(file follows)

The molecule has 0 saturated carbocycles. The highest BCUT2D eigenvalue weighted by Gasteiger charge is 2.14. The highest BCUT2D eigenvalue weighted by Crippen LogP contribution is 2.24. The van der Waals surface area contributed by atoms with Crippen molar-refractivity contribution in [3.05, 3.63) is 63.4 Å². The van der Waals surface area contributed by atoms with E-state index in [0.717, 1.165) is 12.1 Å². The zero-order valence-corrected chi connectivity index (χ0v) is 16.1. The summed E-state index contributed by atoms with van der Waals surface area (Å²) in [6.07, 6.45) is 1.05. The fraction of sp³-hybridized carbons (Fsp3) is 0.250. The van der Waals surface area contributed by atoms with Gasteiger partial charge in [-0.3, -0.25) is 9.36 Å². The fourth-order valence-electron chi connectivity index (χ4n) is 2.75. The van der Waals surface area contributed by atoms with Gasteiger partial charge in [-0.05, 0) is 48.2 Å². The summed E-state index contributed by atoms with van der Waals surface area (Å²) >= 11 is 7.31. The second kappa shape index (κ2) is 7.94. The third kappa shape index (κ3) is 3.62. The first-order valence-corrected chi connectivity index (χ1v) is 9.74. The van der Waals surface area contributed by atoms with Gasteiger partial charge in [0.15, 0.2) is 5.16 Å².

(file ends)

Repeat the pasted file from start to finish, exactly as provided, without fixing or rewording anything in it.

The molecule has 0 saturated carbocycles. The highest BCUT2D eigenvalue weighted by Gasteiger charge is 2.14. The highest BCUT2D eigenvalue weighted by Crippen LogP contribution is 2.24. The van der Waals surface area contributed by atoms with Crippen molar-refractivity contribution in [3.05, 3.63) is 63.4 Å². The van der Waals surface area contributed by atoms with E-state index in [0.717, 1.165) is 12.1 Å². The zero-order valence-corrected chi connectivity index (χ0v) is 16.1. The summed E-state index contributed by atoms with van der Waals surface area (Å²) in [6.07, 6.45) is 1.05. The fraction of sp³-hybridized carbons (Fsp3) is 0.250. The van der Waals surface area contributed by atoms with Gasteiger partial charge in [-0.3, -0.25) is 9.36 Å². The fourth-order valence-electron chi connectivity index (χ4n) is 2.75. The van der Waals surface area contributed by atoms with Gasteiger partial charge in [-0.05, 0) is 48.2 Å². The summed E-state index contributed by atoms with van der Waals surface area (Å²) >= 11 is 7.31. The second kappa shape index (κ2) is 7.94. The third kappa shape index (κ3) is 3.62. The first-order valence-corrected chi connectivity index (χ1v) is 9.74. The van der Waals surface area contributed by atoms with Gasteiger partial charge in [0.15, 0.2) is 5.16 Å².